One Year After Khashoggi Murder, Still Looking for Accountability
By Ramon Taylor October 2, 2019
The killing of prominent Saudi dissident and Washington Post columnist Jamal Khashoggi shook the world one year ago, when the public learned how a Saudi government team assassinated and dismembered him inside the Saudi consulate in Istanbul, Turkey.
Khashoggi had criticized Saudi Arabia's leaders for their repeated violations of human rights, persecution of critics and aggressive regional policies, including their role in Yemen's four-year-long civil war.
The CIA concluded, according to published reports, that Khashoggi's murder was ordered by Saudi Arabia's Crown Prince, which led U.S. lawmakers to publicly condemn the country and try to halt U.S. weapon sales to the kingdom.
U.S. President Donald Trump defied members of his party to push through an $8.1 billion weapons sale, maintaining friendly relations with the kingdom which he cites as a bulwark against Iran's influence. Trump insisted the U.S. couldn't afford to give up huge arms sales to its Middle East ally.
"We may never know all the facts surrounding the murder of Mr. Jamal Khashoggi," Trump said in November 2018. "As President of the United States I intend to ensure that, in a very dangerous world, America is pursuing its national interests and vigorously contesting countries that wish to do us harm. Very simply it is called America First!"
Khashoggi's fiancée says many countries including the United States failed to do the right thing and hold Saudis leaders responsible.
"Controlling (vast) energy sources shouldn't be enough to get away with murder," Khashoggi's fiancee, Turkish author Hatice Cengiz, said in an interview with VOA.
The verdict in Cengiz's mind was clear. Perhaps under different circumstances, absent "huge oil and arms deals" between the U.S. and Saudi Arabia, Khashoggi's case would not be so easily dismissed at the highest level.
Instead, she was left to watch a Saudi court try to demonstrate that it is holding people accountable.
Eleven Saudi suspects would eventually stand trial in a Saudi Arabia courtroom. Five of them face the death penalty in the ongoing case, if convicted. But their roles in Khashoggi's murder remain unclear to the public.
No matter the outcome, a United Nations human rights expert says the trial has amounted to nothing more than a sham – held behind closed doors and protected from independent scrutiny – thus failing to meet international standards for an investigation conducted "in good faith."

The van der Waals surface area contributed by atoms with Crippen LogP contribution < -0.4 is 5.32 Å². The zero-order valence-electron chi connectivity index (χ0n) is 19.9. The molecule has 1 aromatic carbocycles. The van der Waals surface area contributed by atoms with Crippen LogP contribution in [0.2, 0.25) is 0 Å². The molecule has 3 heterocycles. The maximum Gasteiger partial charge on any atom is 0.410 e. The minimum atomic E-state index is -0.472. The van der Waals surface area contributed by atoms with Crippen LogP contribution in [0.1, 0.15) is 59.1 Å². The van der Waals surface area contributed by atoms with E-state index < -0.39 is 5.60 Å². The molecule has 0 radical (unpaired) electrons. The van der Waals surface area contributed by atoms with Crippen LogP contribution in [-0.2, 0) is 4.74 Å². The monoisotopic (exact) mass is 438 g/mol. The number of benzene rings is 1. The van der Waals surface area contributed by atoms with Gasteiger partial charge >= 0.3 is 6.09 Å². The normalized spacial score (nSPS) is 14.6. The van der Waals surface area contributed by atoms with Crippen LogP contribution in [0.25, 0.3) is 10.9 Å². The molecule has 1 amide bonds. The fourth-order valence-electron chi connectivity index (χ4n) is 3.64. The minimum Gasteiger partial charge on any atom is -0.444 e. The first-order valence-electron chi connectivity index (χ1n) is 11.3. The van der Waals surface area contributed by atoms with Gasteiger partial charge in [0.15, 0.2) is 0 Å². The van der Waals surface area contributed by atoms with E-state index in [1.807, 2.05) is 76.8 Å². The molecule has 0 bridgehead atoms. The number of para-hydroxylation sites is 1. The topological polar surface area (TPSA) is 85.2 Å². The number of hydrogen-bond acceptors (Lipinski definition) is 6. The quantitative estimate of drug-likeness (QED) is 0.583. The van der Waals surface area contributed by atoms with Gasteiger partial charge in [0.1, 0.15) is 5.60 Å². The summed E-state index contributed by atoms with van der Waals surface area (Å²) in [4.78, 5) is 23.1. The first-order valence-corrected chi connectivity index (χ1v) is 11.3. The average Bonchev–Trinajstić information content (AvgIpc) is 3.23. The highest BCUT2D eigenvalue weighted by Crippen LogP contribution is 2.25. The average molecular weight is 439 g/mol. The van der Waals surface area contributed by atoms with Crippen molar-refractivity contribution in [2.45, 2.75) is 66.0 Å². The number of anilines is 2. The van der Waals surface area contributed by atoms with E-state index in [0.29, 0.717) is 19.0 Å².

'A slap in the face'
Following a six-month investigation, U.N. Special Rapporteur Agnes Callamard determined that Saudi Arabia was responsible for "premeditated execution" in the Oct. 2, 2018, death of Jamal Khashoggi.
Her report, released June 19, 2019, recalled gruesome details as assessed by Turkish Intelligence and other countries. These included the possible injection of a sedative, suffocation using a plastic bag, movement and heavy panting, and later, the sound of a bone saw dismembering Khashoggi's body.
The report cited six violations of international law, including arbitrary deprivation of life, extraterritorial use of force, enforced disappearance and torture, and the killing of a journalist.
The international community was swift to embrace the report and condemn Saudi Arabia's actions, Callamard told VOA. But that accountability was short-lived.
Ten days after the release of the report, Trump, Russian President Vladimir Putin and other world leaders exchanged pleasantries with the Saudi crown prince.
That day, "we saw a number of political actors more than willing to embrace the crown prince, and to ensure that he was wrapped in the clothes of legitimacy during the G-20 meeting," Callamard said.
"I took that exhibition of friendship for the crown prince as a slap in the face of the killing of the findings of my report, and of all those around the world that are facing attacks for their independence of mind," she added.
'It happened under my watch'
Callamard maintains that it is incumbent upon elected officials to stand up for freedom of expression. She has called for the upcoming G-20 summit, scheduled for November 2020 in Riyadh, to be relocated for fear it will "replenish the legitimacy of Saudi Arabia."
In a PBS "Frontline" documentary that aired this week, Salman said he holds himself accountable for Khashoggi's killing, the first such acknowledgment of responsibility. "It happened under my watch," the crown prince told "Frontline." "I get all the responsibility because it happened under my watch."
But his words amount to "a pure political maneuver," Cengiz charged at a United Nations event on human rights last week.
"By confessing this, he is also distancing himself from the killing of Jamal," she said. "He's saying that it happened under his watch, but he means he's not involved in this crime."
Callamard, equally skeptical, told VOA, "We now need to see more actions taken if (state responsibility for the killing) was the intention. In particular, we have to have an official apology to the family and the fiancée of Jamal Khashoggi."
Callamard maintains that to achieve justice for crimes involving the highest levels of government is "a marathon, not a 50-meter race." In the months ahead, she and Cengiz both say that world leaders' actions, or inactions, may determine the fate of others like Khashoggi.
"[Khashoggi] was the kind of person that gave the U.S. the message, 'Look, someone like this can also come from the Arab world,'" Cengiz said. "The murder of such a person is like killing those who think like him, that come after him, before they're even born."
Asli Pelit from VOA's Turkish Service contributed to this report.
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